Children’s Literacy Network
Babies and Reading:
|2 Year Olds Like Books With:
2 Year Olds Like To:
|Preschoolers Like Books With:
A Part of Everyday Life:
Excerpted From the Reach Out and Read National Center Website
Many of us can remember a book that was so special it seemed to sum up all that was great about childhood. Giving that same experience to a child in your life is a wonderful gift. Here are some tips to help you select books that will become favorites and will help reading become a favorite activity.
Children, even as young as six months old, know what they like.
- Babies enjoy books with photos of faces, simple pictures and one object per page. By six-twelve months of age, they will reach for a book, put it in their mouth, help to turn pages, and make happy sounds when you read to them!
- Toddlers like books they can hold and carry with pictures of families eating, playing, and sleeping. They can help turn pages and point to pictures. Goodnight books with short, simple rhymes are excellent choices. As toddlers grow, they will sit for short periods of time to listen to a story read to them.
- Two year olds are developing a sense of humor! They often enjoy funny, silly books with rhyming words about children, families, food, animals, trucks, and making friends. Two year olds love to hear a story again and again, sometimes memorizing their favorite parts as they pretend to read to you.
- Preschoolers enjoy books that tell stories including kids that look like them. Books about different places, ways of living, going to school, making friends and with text they can memorize all make excellent choices. Counting and alphabet books help get them ready for subjects in school.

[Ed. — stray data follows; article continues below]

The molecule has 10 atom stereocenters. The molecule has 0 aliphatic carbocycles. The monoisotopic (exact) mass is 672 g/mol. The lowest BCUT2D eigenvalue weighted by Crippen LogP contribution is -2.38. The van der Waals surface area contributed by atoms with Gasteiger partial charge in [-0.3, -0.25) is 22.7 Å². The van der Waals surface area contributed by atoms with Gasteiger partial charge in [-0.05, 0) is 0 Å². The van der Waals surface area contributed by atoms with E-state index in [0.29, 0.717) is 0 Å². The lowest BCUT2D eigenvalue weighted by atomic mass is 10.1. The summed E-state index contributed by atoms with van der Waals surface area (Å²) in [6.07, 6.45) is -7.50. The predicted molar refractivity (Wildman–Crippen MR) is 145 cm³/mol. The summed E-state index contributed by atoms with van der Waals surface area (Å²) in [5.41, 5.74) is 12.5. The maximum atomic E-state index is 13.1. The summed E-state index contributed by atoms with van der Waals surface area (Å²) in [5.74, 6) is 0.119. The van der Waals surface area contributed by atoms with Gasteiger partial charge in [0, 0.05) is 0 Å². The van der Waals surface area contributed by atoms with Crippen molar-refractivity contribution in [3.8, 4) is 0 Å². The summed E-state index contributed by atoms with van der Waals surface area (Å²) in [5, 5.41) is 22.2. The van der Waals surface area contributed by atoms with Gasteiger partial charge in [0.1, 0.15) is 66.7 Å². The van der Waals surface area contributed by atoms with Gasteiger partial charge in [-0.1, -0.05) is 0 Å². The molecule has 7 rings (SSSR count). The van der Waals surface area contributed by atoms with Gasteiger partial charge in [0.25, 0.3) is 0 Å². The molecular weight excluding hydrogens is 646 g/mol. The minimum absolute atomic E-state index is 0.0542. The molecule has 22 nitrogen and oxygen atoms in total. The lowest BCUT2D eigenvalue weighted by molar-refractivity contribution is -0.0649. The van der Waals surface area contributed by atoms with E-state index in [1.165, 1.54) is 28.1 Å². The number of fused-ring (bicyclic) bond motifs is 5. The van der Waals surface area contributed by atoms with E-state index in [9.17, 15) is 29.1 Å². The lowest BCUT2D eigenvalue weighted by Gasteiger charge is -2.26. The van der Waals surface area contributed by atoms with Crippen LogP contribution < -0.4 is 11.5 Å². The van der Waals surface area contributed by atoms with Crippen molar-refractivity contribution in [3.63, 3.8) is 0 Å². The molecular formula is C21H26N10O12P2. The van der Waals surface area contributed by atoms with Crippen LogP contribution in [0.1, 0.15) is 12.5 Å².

- School-aged children just beginning to read on their own gain from books at their own level as well as more challenging books read to them by an adult reader. Choices should be exciting and encourage exposure to a range of genre including poetry; fairy and folk tales; humor, riddles, and jokes; fantasy; realistic fiction; other cultures; science; biography; history; geography; and the arts.
- When selecting books for older children consider their interests as a starting point. What does the child like? Also consider adding to those interests. A love of fiction about horses could also be supported with a book about horse breeds, for instance. This branching off from the child’s own interests will expose them to nonfiction and to reading for information within their area of interest. There are many great nonfiction books especially designed for younger readers.
Children of all ages, even teenagers, enjoy hearing a great book read aloud! Children who hear books read to them at a level higher than their own benefit from an increase in their vocabulary and the ability to read at a higher level.